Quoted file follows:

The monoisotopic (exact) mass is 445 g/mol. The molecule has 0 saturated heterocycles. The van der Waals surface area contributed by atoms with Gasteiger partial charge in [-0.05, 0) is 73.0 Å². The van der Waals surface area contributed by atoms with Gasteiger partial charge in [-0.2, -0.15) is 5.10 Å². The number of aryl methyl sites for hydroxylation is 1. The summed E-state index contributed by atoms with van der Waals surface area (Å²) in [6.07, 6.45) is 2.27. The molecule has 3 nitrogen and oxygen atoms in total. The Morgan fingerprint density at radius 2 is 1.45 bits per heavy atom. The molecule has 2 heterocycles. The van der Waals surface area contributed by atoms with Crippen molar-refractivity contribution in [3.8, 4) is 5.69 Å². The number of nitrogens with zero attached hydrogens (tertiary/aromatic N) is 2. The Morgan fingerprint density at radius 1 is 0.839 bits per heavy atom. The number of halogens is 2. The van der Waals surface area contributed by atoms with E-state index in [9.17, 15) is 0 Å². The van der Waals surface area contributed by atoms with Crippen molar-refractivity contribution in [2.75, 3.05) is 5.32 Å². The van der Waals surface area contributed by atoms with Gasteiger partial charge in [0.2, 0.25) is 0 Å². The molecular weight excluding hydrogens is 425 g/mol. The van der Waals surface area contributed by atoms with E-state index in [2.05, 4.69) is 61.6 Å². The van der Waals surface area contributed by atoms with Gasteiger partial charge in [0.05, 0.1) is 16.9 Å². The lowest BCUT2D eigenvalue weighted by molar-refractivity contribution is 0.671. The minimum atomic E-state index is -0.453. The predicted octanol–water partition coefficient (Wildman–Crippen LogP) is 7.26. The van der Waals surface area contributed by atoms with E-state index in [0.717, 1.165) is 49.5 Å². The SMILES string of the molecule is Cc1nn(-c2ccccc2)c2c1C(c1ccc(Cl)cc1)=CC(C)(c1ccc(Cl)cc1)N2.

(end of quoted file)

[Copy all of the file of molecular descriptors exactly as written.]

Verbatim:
The monoisotopic (exact) mass is 445 g/mol. The molecule has 0 saturated heterocycles. The van der Waals surface area contributed by atoms with Gasteiger partial charge in [-0.05, 0) is 73.0 Å². The van der Waals surface area contributed by atoms with Gasteiger partial charge in [-0.2, -0.15) is 5.10 Å². The number of aryl methyl sites for hydroxylation is 1. The summed E-state index contributed by atoms with van der Waals surface area (Å²) in [6.07, 6.45) is 2.27. The molecule has 3 nitrogen and oxygen atoms in total. The Morgan fingerprint density at radius 2 is 1.45 bits per heavy atom. The molecule has 2 heterocycles. The van der Waals surface area contributed by atoms with Crippen molar-refractivity contribution in [3.8, 4) is 5.69 Å². The number of nitrogens with zero attached hydrogens (tertiary/aromatic N) is 2. The Morgan fingerprint density at radius 1 is 0.839 bits per heavy atom. The number of halogens is 2. The van der Waals surface area contributed by atoms with E-state index in [9.17, 15) is 0 Å². The van der Waals surface area contributed by atoms with Crippen molar-refractivity contribution in [2.75, 3.05) is 5.32 Å². The van der Waals surface area contributed by atoms with Gasteiger partial charge in [0.2, 0.25) is 0 Å². The molecular weight excluding hydrogens is 425 g/mol. The van der Waals surface area contributed by atoms with E-state index in [2.05, 4.69) is 61.6 Å². The van der Waals surface area contributed by atoms with Gasteiger partial charge in [0.05, 0.1) is 16.9 Å². The lowest BCUT2D eigenvalue weighted by molar-refractivity contribution is 0.671. The minimum atomic E-state index is -0.453. The predicted octanol–water partition coefficient (Wildman–Crippen LogP) is 7.26. The van der Waals surface area contributed by atoms with E-state index in [0.717, 1.165) is 49.5 Å². The SMILES string of the molecule is Cc1nn(-c2ccccc2)c2c1C(c1ccc(Cl)cc1)=CC(C)(c1ccc(Cl)cc1)N2.